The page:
stocking strategy a few years ago have this lake back on track to
be a top tier inland walleye lake. Great numbers of walleye right
below the minimum length limit of 15 inches are being caught on
Vib-E/cicada and jigs with night crawlers. Early creel surveys are
reporting crappie being caught lakewide. Many are also hooking into
perch when fishing for crappies. Minnow under a bobber has produced
the best results.

Tappan Lake (Harrison County) – The crappies have moved into
shallower water and can be found in woody snags and along riprap.
They are biting on the usual crappie gear: crappie tubes,
chartreuse and white Twister Tails, and minnow under a bobber.
There is a nine-inch length limit and a daily bag limit of 30
crappies on this lake.

Southwest Region

C. J. Brown Reservoir (Clark County) – Prior to heavy rains over
the weekend, crappies and bluegills were being caught around the
marina and the wooden piling structures near the boat ramp and
campground. Use minnows for crappies and wax worms or redworms for
bluegills, fished under a bobber. Anglers are catching white bass
along the rocky shorelines and up in the creek. Try using small
spinners, jigs, or minnows. Walleye fishing has started to turn on
with anglers having success bouncing along the bottom with night

Caesar Creek Lake (Warren County) – Largemouth bass are being
caught around shoreline cover and riprap shorelines using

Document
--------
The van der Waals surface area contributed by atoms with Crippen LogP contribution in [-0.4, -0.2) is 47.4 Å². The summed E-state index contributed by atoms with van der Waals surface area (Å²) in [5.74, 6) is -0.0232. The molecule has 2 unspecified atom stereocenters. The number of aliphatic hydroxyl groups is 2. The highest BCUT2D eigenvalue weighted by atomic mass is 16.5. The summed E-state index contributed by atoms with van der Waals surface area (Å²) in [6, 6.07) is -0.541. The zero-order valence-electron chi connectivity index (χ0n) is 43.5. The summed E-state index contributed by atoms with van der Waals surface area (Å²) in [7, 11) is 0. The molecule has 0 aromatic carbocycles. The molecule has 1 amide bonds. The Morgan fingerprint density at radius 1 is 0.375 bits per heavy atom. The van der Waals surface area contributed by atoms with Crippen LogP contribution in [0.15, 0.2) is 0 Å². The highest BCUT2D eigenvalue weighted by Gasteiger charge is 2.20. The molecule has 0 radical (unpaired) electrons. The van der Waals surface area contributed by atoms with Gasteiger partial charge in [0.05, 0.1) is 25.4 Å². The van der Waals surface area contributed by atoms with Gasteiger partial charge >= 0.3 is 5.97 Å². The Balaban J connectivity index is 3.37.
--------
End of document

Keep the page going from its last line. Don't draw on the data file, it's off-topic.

crankbaits, jigs and soft plastic lures. Saugeyes are starting to
bite in 6-12 feet of water; try using jigs with Twister Tails, or a
plain jig tipped with a minnow. Some white bass are being caught in
Anderson Fork. Use small spinners, white, or chartreuse jigs for
the white bass.

Cowan Lake (Clinton County) – Crappies, between nine and 14 inches,
are being caught around brush piles with slip bobber and minnows 12
to 18 inches deep, within 20 feet of the bank.

Acton Lake (Preble County) – Crappies and saugeyes are being
caught. Fish fallen timber on both shorelines. Try minnows or
chartreuse and white jigs for saugeyes. The crappies are being
taken on minnows under a float at about 12 to 20 inches deep.

Southeast Region

Piedmont Lake (Belmont County) – Saugeyes in the 20- to 25-inch
range are being taken near the dam by shore and boat anglers. Best
fishing is at dusk or dawn or all day if there is cloud cover. Most
fish are being taken on jig and minnows fished 6-8 feet deep using
a slip bobber. Fair numbers of nice (12- to 14-inch) black crappies
are being taken in the same area with live bait minnows fished
three to four feet deep. A few largemouth bass from 12 to 19 inches
are being caught on spinner baits fished slowly in shallow

Lake Logan (Hocking County) – Saugeye angling success continues to
be good. Saugeyes can be caught on bottom bouncing jigs tipped with
night crawlers fished in 6-10- foot depths. Saugeye anglers have
also been successful trolling crankbaits in 6-10 feet of water.
Crappie anglers should begin to look for white crappies moving into
shallower water around shoreline structure. Crappies can be caught
using small plastic bodied jigs or live minnows fished below
bobbers in depths less than six feet. Sunfish are also biting well
along the shore. Try a wax worm fished under a bobber.

Lake Erie Region

Walleye: Fishing slowed over the past weekend as high winds greatly
reduced water clarity. Fish have been caught north of Kelleys
Island and from Cedar Point to Lorain in 25 to 45 feet of water.
Trolling with deep diving crankbaits has produced the most fish.
There have also been reports of fish caught at night around